Tables

4. Provide Headings and Summaries for Tables

Tables are formatted visually in a grid of data and that formatting provides context to the data. Through visual formatting a sighted user can quickly determine the purpose of the table and which rows/columns are the headers for the data. Assigning headers to the table also provides a layer of understanding of the data cells in the table. All of the attributes of the visual formatting of a table must have programmatic code equivalents for the non-sighted user. Luckily, Princeton's instance of the Drupal CMS will create WCAG AA compliant results if used correctly. 

Best Practices

  • Define column and row headers to add semantic understanding to the table structure
  • Add a summary of the table's content and purpose for the non-sighted user that will be read aloud by their screen reader
  • Avoid using tables as layout devices as the experience for the non-sighted user will be confusing

Don't do This

Inaccessible Data Table

This table was created from a sample on W3C's accessible table tutorial.

Date Event Venue
12 February Waltz with Strauss Main Hall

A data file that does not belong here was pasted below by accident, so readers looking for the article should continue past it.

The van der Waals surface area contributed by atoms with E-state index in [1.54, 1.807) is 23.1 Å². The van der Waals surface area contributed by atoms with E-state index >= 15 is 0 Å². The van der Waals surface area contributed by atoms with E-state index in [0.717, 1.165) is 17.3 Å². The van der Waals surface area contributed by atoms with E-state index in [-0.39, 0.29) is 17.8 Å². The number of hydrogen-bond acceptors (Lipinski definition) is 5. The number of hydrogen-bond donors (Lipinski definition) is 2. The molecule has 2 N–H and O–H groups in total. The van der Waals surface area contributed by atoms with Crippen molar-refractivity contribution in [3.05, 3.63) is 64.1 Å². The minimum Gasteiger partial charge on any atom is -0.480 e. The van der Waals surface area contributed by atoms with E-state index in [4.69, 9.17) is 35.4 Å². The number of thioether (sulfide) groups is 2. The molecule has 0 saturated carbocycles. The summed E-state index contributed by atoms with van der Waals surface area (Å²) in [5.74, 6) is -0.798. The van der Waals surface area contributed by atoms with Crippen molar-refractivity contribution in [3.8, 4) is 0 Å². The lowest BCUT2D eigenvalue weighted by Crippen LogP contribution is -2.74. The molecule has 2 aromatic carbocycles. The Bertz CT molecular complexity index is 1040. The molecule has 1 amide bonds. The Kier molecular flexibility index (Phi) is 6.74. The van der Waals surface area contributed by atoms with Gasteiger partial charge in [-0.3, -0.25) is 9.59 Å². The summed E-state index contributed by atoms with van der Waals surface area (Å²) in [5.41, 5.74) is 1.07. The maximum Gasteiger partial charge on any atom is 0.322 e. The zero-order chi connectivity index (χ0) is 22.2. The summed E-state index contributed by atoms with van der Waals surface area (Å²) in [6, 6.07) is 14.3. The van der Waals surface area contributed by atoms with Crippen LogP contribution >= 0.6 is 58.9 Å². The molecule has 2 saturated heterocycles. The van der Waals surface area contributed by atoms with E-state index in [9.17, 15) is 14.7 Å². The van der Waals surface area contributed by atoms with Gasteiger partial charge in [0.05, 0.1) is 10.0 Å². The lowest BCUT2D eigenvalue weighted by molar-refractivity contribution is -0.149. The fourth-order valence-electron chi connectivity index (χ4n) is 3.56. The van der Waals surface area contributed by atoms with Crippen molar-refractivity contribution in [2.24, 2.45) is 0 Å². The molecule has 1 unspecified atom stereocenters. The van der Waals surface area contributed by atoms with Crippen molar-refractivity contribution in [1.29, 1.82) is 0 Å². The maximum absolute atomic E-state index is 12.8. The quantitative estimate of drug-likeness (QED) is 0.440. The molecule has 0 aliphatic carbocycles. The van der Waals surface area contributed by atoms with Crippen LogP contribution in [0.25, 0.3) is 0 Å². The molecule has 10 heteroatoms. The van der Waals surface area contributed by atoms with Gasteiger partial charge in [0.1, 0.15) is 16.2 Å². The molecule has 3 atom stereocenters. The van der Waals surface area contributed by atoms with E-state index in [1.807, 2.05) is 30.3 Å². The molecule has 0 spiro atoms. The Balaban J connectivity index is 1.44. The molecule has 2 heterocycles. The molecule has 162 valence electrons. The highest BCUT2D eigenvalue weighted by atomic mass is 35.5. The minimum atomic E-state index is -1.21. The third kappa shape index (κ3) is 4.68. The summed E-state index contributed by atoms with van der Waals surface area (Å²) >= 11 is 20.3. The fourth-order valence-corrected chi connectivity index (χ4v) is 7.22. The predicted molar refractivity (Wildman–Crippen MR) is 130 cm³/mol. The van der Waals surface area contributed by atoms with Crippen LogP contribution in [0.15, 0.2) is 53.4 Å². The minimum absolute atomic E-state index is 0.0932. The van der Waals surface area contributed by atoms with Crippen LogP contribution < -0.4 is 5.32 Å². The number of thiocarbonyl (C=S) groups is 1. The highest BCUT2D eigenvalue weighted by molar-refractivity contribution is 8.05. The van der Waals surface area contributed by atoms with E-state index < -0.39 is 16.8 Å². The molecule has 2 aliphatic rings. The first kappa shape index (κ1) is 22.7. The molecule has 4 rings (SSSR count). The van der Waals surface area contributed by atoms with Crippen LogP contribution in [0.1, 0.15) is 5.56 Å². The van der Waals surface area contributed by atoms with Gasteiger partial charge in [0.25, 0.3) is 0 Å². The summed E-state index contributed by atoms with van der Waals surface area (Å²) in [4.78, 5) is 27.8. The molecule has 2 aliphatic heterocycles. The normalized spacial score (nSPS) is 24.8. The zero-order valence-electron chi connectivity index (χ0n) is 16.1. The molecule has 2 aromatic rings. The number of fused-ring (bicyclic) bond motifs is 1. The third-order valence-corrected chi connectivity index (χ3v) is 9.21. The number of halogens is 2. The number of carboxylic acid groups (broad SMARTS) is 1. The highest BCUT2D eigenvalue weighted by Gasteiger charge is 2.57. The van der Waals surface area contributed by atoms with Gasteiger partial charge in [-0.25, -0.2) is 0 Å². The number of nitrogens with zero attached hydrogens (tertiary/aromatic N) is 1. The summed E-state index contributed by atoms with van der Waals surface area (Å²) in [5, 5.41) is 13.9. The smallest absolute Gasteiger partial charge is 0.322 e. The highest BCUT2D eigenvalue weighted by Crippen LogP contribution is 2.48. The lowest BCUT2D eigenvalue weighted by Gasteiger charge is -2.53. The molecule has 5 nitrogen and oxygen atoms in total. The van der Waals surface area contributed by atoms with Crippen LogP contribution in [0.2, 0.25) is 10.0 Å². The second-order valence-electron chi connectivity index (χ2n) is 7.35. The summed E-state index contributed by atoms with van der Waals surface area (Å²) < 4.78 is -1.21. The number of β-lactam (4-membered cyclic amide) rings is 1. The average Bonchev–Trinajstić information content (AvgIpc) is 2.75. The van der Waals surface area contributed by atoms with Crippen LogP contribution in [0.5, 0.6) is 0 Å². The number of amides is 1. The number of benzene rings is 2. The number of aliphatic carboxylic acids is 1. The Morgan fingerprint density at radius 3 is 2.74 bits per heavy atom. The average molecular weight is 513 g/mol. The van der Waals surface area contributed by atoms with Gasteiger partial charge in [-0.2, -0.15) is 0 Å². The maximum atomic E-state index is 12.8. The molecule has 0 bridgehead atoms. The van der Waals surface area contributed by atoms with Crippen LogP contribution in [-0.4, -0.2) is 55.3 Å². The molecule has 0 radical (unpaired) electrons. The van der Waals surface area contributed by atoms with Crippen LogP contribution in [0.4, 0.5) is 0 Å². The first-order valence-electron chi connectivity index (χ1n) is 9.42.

24 March The Obelisks West Wing
12 February The What Main Hall


Why is This Wrong?

The table has no column or row headers defined in Drupal, even though we have created headers visually. In addition, there is no table summary. A sighted user can understand that data cells in this table relate to the topic in row and column headings. In addition, the a sighted user can understand the nature of the content as a listing of concert information with a quick visual scan, but the non-sighted user would have to start listening to the cells to determine if the information is useful because there is no table summary. 

Do This

Accessible Data Table

This table was created from a sample on W3C's accessible table tutorial.

Date Event Venue
12 February Waltz with Strauss Main Hall
24 March The Obelisks West Wing
14 April The What Main Hall

Why is This Right?

The table is fully compliant with WCAG AA standards and meets the success criteria 1.3.1 as it provides an programmatic equivalent level of access to the non-sighted user via a screen reader. There are row and column headers identified and a summary to describe the purpose of the data table.